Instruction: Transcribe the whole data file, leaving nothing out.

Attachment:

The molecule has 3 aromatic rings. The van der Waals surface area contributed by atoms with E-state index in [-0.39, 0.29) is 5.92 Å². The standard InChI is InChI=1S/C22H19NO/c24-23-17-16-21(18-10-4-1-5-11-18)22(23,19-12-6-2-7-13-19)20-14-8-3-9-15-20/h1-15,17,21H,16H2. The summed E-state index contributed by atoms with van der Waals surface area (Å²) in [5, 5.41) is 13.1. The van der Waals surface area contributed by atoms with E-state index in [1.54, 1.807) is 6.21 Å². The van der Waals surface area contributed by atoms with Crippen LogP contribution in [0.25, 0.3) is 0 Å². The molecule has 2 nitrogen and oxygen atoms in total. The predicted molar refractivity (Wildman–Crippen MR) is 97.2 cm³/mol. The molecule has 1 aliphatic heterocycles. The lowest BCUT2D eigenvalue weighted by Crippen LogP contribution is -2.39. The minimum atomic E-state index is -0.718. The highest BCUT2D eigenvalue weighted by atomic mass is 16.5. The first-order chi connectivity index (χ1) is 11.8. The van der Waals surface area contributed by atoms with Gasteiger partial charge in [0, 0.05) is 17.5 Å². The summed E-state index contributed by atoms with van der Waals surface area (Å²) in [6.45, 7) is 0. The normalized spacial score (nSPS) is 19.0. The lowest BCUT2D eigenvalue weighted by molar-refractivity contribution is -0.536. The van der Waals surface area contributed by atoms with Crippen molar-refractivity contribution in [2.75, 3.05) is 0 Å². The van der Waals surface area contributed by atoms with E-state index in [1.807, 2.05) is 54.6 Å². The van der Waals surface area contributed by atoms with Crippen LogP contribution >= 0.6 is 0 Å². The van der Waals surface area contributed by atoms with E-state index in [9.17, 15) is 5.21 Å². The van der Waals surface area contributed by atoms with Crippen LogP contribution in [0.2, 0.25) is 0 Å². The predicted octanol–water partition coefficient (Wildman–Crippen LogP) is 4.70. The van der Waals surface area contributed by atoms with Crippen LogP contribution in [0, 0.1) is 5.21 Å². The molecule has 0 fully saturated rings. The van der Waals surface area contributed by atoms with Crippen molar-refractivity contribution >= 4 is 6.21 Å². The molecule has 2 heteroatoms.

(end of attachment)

The molecule has 3 aromatic rings. The van der Waals surface area contributed by atoms with E-state index in [-0.39, 0.29) is 5.92 Å². The standard InChI is InChI=1S/C22H19NO/c24-23-17-16-21(18-10-4-1-5-11-18)22(23,19-12-6-2-7-13-19)20-14-8-3-9-15-20/h1-15,17,21H,16H2. The summed E-state index contributed by atoms with van der Waals surface area (Å²) in [5, 5.41) is 13.1. The van der Waals surface area contributed by atoms with E-state index in [1.54, 1.807) is 6.21 Å². The van der Waals surface area contributed by atoms with Crippen LogP contribution in [0.25, 0.3) is 0 Å². The molecule has 2 nitrogen and oxygen atoms in total. The predicted molar refractivity (Wildman–Crippen MR) is 97.2 cm³/mol. The molecule has 1 aliphatic heterocycles. The lowest BCUT2D eigenvalue weighted by Crippen LogP contribution is -2.39. The minimum atomic E-state index is -0.718. The highest BCUT2D eigenvalue weighted by atomic mass is 16.5. The first-order chi connectivity index (χ1) is 11.8. The van der Waals surface area contributed by atoms with Gasteiger partial charge in [0, 0.05) is 17.5 Å². The summed E-state index contributed by atoms with van der Waals surface area (Å²) in [6.45, 7) is 0. The normalized spacial score (nSPS) is 19.0. The lowest BCUT2D eigenvalue weighted by molar-refractivity contribution is -0.536. The van der Waals surface area contributed by atoms with Crippen molar-refractivity contribution in [2.75, 3.05) is 0 Å². The van der Waals surface area contributed by atoms with E-state index in [1.807, 2.05) is 54.6 Å². The van der Waals surface area contributed by atoms with Crippen LogP contribution >= 0.6 is 0 Å². The van der Waals surface area contributed by atoms with E-state index in [9.17, 15) is 5.21 Å². The van der Waals surface area contributed by atoms with Crippen LogP contribution in [0.2, 0.25) is 0 Å². The predicted octanol–water partition coefficient (Wildman–Crippen LogP) is 4.70. The van der Waals surface area contributed by atoms with Crippen LogP contribution in [0, 0.1) is 5.21 Å². The molecule has 0 fully saturated rings. The van der Waals surface area contributed by atoms with Crippen molar-refractivity contribution >= 4 is 6.21 Å². The molecule has 2 heteroatoms.